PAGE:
3. Generation of ‘analytical themes’: unlike the previous two stages, which keep close to the findings of the primary included studies, this stage is thought to go beyond this to generate additional concepts, understanding or hypotheses22 which we did by reflecting back on our four key research questions that we temporarily put aside at the beginning of the thematic synthesis process. First, this was done by two reviewers and then reviewed by the research team; this review was continued until all descriptive themes were explained within analytical themes.

Integration

Results from quantitative and qualitative syntheses were compared, in relation to the review research questions, to allow integration through configuration. Here, a conceptual model diagram has been developed to arrange and summarise key findings from both the quantitative and qualitative evidence. Questions from Stern et al13 were used as a guide for the configuration process (box 2).

Box 2

Questions from Stern et al13 used to guide integration process

  1. Are the findings from the individual quantitative and qualitative synthesis supportive or contradictory?

  2. Which aspects of the quantitative evidence are not explored in the qualitative studies?

  3. Which aspects of the qualitative studies are not tested in the quantitative studies?

Patient and public involvement

Patients and the public were not involved in any way in this systematic review.

Results

A total of 3675 articles were identified by the searches, of which 16 met the inclusion criteria.9–11 23–35 A PRISMA flow diagram17 is presented in figure 1. Of these 16, 3 were peer-reviewed quantitative studies9 23 25 and 2 were peer-reviewed qualitative articles11 28 and 11 were pieces of grey literature.24 26 27 29–35 There was one additional quantitative article that could have potentially been included in the review.36 However, following contact with the author, we were unable to clarify whether ME/CFS diagnosis occurred prior to pregnancy and so the article did not meet our inclusion criteria and was excluded from the review.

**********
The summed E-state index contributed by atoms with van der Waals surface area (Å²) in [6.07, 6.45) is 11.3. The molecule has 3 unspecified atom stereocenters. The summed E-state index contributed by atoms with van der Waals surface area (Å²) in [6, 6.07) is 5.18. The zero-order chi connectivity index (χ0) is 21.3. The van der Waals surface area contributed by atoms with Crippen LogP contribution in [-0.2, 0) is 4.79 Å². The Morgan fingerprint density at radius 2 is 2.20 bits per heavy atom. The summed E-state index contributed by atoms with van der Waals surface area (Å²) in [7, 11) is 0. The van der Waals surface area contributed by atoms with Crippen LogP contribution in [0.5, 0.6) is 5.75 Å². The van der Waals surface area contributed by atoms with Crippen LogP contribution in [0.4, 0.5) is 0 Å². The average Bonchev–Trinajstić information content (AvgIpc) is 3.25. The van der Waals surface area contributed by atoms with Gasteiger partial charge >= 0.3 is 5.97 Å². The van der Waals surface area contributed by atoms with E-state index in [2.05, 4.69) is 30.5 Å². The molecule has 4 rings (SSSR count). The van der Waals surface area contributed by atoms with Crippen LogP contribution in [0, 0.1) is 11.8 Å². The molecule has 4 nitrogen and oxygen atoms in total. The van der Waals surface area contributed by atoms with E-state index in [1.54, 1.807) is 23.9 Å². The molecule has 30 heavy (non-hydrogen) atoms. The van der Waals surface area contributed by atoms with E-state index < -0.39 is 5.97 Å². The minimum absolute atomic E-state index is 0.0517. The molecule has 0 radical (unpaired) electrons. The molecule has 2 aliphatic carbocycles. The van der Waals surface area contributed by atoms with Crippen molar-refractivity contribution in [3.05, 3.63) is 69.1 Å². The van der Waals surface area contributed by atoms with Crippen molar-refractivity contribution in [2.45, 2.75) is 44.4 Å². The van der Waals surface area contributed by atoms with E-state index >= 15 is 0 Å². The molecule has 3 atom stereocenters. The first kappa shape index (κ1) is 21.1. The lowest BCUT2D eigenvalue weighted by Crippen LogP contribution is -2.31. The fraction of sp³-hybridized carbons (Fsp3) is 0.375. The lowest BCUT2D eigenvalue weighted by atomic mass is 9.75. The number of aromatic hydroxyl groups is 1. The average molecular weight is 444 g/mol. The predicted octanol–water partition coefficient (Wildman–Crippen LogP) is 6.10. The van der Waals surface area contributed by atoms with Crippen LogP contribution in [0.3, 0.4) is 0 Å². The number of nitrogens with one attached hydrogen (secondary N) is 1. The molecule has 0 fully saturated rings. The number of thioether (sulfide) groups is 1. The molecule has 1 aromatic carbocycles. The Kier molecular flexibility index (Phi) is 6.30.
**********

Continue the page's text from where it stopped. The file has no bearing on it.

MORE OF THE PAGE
Figure 1

PRISMA flowchart of searches, screening, and inclusion and exclusion of studies. ACOG, American College of Obstetricians and GynecologistsCDC, Centers for Disease Control and Prevention; ME/CFS, myalgic encephalomyelitis/chronic fatigue syndrome; PRISMA, Preferred Reporting Items for Systematic Reviews and Meta-Analyses; RCOG, Royal College of Obstetricians and Gynaecologists.

Quantitative synthesis

Four quantitative studies and one mixed method study were included in the quantitative synthesis and are summarised in table 1. These were two cross-sectional studies, only one of which was peer-reviewed25 with the other being a cross sectional pilot study in the grey literature,24 one observational study of no specified design,9 one case-report23 and one piece of mixed-methods grey literature which included a cross-sectional social media poll on a UK ME/CFS parenting social media group (Facebook).26 Of the included quantitative studies, five (three peer-reviewed9 23 25 and two pieces of grey literature24 26) reported on the influence of pregnancy on ME/CFS severity and symptoms during pregnancy and post partum; two reported on the risk of adverse pregnancy outcomes associated with ME/CFS for parent or child,9 23 one reported results relating to experiences of, and attitudes towards, pregnancy in parents with ME/CFS and their partners.9 No quantitative studies reported results relating to health professional’s knowledge and attitudes towards pregnancy and ME/CFS.

Table 1

Table of included quantitative studies (both grey literature and peer-reviewed)

The effect of pregnancy on ME/CFS severity and symptoms both during pregnancy and post partum

Three peer-reviewed studies9 23 25 and two pieces of grey literature24 26 reported on the effect of pregnancy on ME/CFS severity. Of the three peer-reviewed studies, one observational study from the USA, found that, in pregnancies after the onset of ME/CFS, self-reported ME/CFS symptoms during pregnancy were worse for 20 (29%) women, there was an improvement of symptoms for 21 (30%) and there was no change in symptoms for 29 (41%).9 Self-reported ME/CFS symptoms after pregnancy were worse for 35 (50%) women, there was an improvement of symptoms for 14 (20%) and there was no change in symptoms for 21 (30%).9 The other peer-reviewed study was a cross-sectional survey in the USA which included 121 women, 26 of whom had been pregnant.25 Of the 26 women, 8 (31%) experienced no change in ME/CFS symptoms, 11 (42%) experienced worsening fatigue or ME/CFS symptoms and 7 (27%) experienced improved fatigue or ME/CFS symptoms.25 Additionally, there was a case-report from the UK which used a self-reported well-being score to comment on ME/CFS symptoms during and after pregnancy, reporting that during the first and second trimesters, well-being score remained low, and the participant remained bedbound most of the time with the exception of two episodes of higher energy levels.23 As pregnancy progressed, ME/CFS improved and despite the energy required to care for a newborn baby and breast feeding, the participant continued to improve.23